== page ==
Iron Maiden @ Madison Square Garden (EMI Music): This show was for the “Brave New World” CD that many loved for bringing back Bruce Dickinson and Adrian Smith into the fold. I loved it for its amazing level of energy and how it showed just how good Maiden was and the fact that it had Rob Halford as the opener and Queensryche. OK I admit that I didn’t feel the Ryche were all that good that night and were rather slow after the Halford set. It was fantastic seeing Rob’s then new band in action of course as he was still years away from rejoining Judas Priest.
The Gathering @ The Knitting Factory (The End Records): I was a casual fan of The Gathering and my buddies who went to the show with me were much more into them, but seeing them in this smaller space was fantastic. Very moody and atmospheric stuff and done well in the live sense. Anneke sang like a siren and one of the openers was an unknown group called Unexpect. I’ve been a supporter of theirs since that night and feel that this appearance gave me a heads up on a terrific band many years before the rest of the folks would catch on.
HIM @ The Bowery Ballroom (Universal Music): While working at one of the investment banks from hell I scanned a video for HIM which was “Join Me In Death” and I was hooked and did my best to find a couple of the bands albums. Their first show on US soil in NYC would be at The Bowery Ballroom and the two nights were close to sold out. We caught the first show I believe but its been awhile and in any case it was amazing to see HIM in such an intimate room. Going forward we would watch the band play larger places each time and having all of the shows sell out well in advance.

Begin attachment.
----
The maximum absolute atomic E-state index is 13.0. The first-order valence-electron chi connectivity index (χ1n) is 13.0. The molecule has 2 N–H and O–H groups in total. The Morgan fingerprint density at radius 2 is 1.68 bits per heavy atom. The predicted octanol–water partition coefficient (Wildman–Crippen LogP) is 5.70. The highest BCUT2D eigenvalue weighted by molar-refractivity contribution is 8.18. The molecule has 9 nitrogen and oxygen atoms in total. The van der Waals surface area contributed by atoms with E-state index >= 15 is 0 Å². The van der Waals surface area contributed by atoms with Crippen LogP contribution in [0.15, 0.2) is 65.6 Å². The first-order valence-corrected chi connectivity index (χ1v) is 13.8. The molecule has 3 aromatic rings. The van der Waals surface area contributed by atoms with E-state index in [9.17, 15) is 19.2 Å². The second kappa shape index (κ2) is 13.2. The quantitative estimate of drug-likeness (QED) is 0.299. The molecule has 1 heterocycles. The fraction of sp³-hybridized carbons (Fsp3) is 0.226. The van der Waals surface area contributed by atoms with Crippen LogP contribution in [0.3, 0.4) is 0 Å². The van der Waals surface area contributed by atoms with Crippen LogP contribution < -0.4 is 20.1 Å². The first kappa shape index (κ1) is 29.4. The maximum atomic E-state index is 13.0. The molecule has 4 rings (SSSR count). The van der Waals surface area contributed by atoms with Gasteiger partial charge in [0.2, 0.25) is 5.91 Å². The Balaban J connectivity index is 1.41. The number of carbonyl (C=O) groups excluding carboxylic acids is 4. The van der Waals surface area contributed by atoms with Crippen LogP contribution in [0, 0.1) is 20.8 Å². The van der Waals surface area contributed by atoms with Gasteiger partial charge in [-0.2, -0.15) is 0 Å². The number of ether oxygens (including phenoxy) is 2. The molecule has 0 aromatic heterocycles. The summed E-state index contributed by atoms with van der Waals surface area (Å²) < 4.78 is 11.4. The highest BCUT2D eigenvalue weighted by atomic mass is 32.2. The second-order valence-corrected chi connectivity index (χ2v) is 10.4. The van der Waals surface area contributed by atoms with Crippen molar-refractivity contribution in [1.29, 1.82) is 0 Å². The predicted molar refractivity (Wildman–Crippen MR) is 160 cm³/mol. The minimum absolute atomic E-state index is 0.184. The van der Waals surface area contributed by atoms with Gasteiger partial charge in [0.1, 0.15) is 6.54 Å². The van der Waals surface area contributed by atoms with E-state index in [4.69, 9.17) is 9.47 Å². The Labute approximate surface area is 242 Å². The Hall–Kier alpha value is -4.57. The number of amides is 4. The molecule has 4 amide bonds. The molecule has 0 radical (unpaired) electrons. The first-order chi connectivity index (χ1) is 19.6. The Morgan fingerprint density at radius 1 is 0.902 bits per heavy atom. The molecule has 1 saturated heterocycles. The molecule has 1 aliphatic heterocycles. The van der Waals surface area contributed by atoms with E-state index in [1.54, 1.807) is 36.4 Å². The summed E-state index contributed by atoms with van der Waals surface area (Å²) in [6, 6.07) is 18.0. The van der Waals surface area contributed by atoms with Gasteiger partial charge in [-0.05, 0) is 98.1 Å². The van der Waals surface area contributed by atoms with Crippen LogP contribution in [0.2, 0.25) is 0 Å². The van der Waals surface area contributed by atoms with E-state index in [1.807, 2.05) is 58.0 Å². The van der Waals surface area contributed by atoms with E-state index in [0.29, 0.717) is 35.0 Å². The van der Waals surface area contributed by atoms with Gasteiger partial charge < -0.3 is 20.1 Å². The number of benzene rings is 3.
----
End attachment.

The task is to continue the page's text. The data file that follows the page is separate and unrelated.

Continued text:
Kamelot @ B.B. King Blues Club (SPV Records): I am referring to the first time that I ever caught Kamelot performing at B.B. King Blues Club and not one of the other four times. I was very new to the band and how they did things but it was a smoking show and one that made many fans for the guys who would rally to their cause in the future. They continue to impress the masses and we love them for it.
Ozzfest 2004 @ Jones Beach Ampitheater (Epic Records): This particular Ozzfest was one that would find a reunited Black Sabbath once again and Judas Priest who were now back in action with Rob Halford on vocals. The show also featured Slayer and the mighty Dimmu Borgir which brought the heaviness and the darkness into play. A dramatic night that had a thunderstorm looming over our heads and definitely making the atmosphere electric. My companion and I arrived during the Superjoint Ritual set and honestly hated the way they sounded. We were fine in picking up the musical night from the Dimmu set and onward.